Dmitrij Spiridonovič Bisti
*1925 in Sevastopol, USSR (now Ukraine)
† 1990 in Moscow, USSR (now Russia)
The 29 prints in this series in the museum’s collection are all funny creatures (a selection of 8 prints is shown in the exhibition). Creatures that sometimes appear humorous and mischievous, sometimes almost threatening, but always cartoonish. It is particularly striking how skilfully the Soviet graphic artist Dmitrij Spiridonovič Bisti (1925-1990) places the motifs on the sheet in order to always achieve a harmonious composition despite the open spaces. The often whimsical appearance of the figures, in combination with the strong black and white contrast, the clear contours and the minimalist flatness, may well be reminiscent of cartoons.
It is a fallacy, however, to regard the open spaces as empty, for these works are actually book illustrations. The pages are therefore designed to interact with a text block and as double pages. The fact that they also function as independent works speaks all the more for the engraver’s skill. The numbering and the choice of thin Japanese paper as the backing material show that these sheets were actually produced as such. Bisti is known to have preferred the technique of woodcut for his numerous illustrative works, which, despite modern developments, enjoyed greater popularity again in Russia from the mid-20th century onwards.
The 1927 story by the Japanese writer Akutagawa Ryūnosuke (1892-1927), which is illustrated here, is originally titled Kappa (河童) – mythical creatures native to water, very well-known in Japan. However, the title in the Russian translation probably fell victim to the better understanding of the target audience and therefore became В стране водяных (translated again in German as Im Land der Wassergeister).
Akutagawa makes use of kappa to be able to put down on paper both a social satirical parody of Taishō-era Japan (1912-1926) and thoughts on his own life with a certain distance. He moves the action to the fictional land of the Kappa, which is visited by a psychiatric patient from Tokyo, and thus only indirectly addresses the living conditions of the ordinary Japanese population.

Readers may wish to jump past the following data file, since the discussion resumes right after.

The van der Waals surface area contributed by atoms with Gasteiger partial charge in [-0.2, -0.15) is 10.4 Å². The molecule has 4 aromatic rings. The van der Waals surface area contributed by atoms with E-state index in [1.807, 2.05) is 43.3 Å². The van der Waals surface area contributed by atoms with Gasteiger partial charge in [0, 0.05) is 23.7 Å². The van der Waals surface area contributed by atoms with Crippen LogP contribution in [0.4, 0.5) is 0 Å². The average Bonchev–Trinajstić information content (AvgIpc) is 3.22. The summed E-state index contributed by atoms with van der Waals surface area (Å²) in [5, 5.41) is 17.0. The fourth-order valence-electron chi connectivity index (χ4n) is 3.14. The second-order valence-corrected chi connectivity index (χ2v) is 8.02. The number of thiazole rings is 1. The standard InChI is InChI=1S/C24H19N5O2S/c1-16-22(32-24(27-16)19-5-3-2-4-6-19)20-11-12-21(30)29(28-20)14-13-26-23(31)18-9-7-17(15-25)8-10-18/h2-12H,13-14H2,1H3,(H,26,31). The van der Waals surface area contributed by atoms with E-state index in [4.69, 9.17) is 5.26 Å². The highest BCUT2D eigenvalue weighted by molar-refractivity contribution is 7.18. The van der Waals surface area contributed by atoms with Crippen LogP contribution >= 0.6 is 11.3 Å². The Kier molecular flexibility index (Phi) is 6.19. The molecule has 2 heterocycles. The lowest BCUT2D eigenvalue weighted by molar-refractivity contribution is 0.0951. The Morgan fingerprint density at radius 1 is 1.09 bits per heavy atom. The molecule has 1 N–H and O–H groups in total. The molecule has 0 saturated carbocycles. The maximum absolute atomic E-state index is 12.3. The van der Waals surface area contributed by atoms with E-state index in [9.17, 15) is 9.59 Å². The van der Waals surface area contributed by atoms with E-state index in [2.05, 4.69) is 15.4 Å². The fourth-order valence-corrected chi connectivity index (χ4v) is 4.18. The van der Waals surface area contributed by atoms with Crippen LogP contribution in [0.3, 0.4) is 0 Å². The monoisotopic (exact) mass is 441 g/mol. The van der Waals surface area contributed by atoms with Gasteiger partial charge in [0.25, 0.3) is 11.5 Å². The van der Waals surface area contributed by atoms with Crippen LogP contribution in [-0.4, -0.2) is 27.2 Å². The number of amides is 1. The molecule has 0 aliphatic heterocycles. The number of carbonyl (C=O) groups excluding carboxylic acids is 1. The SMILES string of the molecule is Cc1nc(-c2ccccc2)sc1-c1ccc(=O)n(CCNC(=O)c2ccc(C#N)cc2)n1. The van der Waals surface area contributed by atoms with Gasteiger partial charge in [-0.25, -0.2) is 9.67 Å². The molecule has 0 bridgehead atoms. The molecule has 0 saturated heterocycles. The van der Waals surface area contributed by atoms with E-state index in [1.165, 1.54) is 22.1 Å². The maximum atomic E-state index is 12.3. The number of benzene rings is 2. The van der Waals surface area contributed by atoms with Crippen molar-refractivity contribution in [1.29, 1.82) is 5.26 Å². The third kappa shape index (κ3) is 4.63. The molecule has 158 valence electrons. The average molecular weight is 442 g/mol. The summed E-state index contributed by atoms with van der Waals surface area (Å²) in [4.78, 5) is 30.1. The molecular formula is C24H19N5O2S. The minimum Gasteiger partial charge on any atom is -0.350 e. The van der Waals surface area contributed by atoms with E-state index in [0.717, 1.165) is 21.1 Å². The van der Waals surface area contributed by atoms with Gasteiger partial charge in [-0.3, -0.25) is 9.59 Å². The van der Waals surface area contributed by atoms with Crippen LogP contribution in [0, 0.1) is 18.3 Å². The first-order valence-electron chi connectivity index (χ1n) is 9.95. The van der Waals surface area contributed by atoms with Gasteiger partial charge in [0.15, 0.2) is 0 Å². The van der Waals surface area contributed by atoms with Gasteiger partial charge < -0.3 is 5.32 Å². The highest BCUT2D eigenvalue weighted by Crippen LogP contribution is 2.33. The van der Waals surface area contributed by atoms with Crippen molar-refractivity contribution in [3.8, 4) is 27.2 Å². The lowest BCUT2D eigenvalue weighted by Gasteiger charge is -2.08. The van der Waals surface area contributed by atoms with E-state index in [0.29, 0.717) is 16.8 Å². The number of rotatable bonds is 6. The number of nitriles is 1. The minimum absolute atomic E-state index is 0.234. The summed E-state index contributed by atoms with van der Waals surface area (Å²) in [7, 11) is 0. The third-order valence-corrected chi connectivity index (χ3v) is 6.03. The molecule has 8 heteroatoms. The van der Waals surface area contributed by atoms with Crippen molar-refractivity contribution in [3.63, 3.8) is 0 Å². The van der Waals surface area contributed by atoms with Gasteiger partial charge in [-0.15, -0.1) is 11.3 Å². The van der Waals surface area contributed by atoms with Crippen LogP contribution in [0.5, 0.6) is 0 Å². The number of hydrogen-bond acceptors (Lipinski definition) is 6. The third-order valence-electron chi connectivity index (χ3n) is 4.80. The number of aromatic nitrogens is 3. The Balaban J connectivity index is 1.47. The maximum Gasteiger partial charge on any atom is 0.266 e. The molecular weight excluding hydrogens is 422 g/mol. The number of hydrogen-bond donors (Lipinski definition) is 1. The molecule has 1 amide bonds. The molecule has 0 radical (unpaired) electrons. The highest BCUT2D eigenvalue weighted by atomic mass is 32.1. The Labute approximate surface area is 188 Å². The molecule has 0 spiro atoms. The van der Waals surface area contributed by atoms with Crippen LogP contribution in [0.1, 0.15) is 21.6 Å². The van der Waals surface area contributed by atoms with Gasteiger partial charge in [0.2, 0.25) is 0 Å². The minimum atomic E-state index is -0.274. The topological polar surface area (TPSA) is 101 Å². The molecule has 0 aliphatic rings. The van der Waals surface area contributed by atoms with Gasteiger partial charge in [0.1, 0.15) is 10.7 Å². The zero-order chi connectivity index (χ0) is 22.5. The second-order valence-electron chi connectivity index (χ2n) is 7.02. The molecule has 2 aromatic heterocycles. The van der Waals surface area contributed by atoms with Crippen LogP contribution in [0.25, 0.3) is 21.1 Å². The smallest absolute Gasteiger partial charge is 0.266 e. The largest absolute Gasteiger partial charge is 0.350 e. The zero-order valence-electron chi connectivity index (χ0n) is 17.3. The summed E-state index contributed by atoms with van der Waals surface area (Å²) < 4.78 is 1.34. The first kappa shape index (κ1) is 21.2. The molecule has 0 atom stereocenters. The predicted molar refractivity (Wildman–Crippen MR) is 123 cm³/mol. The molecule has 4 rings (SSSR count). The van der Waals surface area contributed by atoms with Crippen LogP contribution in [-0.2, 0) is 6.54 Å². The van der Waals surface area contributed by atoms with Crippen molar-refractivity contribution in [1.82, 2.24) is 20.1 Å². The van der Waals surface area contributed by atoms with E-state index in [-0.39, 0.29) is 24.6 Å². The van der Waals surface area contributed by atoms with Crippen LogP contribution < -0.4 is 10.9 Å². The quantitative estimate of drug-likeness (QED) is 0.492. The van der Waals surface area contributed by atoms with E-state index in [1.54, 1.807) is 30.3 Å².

Although in popular belief the kappa are often associated with the Yōkai – in the broadest sense probably to be understood as a class of demons or ghosts – they are not malicious in nature but rather play the role of mischievous (but not entirely harmless) troublemakers who, for example, steal the farmers’ cucumbers from the fields – hence the name “kappa maki” for the popular cucumber sushi.
In the course of the 20th century, translations of the Akutagawa story and the kappa paintings by Ogawa Usen (1868-1938) in particular contributed to the fact that these creatures have now also found their way into pop culture and the collective visual memory in our latitudes. Think, for example, of the water demons of the same name in Harry Potter, various characters in the popular video game Animal Crossing or the successful Hollywood film Shape of Water (2017), which can certainly be understood as a more sophisticated glossy remake of the film Onna no kappa – Underwater love (2011).
At the same time, these woodcuts give us to consider that they were created in the repressive climate of the USSR, in which one as a commissioned illustrator of translations (i.e. someone else’s ideas) was presumably freer in one’s own work than many other artists. Thus, these prints, which at first glance seem simply funny and whimsical, combine a variety of themes: From woodcut as a historical method of book illustration and questions of formal aesthetic image composition, to Japanese mythology, to the ways in which motifs are disseminated through the most diverse artistic genres and the (im)freedom of art in totalitarian systems.
 The narrative of the journey to the land of the water spirits is probably not merely coincidentally reminiscent of Jonathan Swift’s Gulliver’s Travels (1726), which is also well-known in Japan.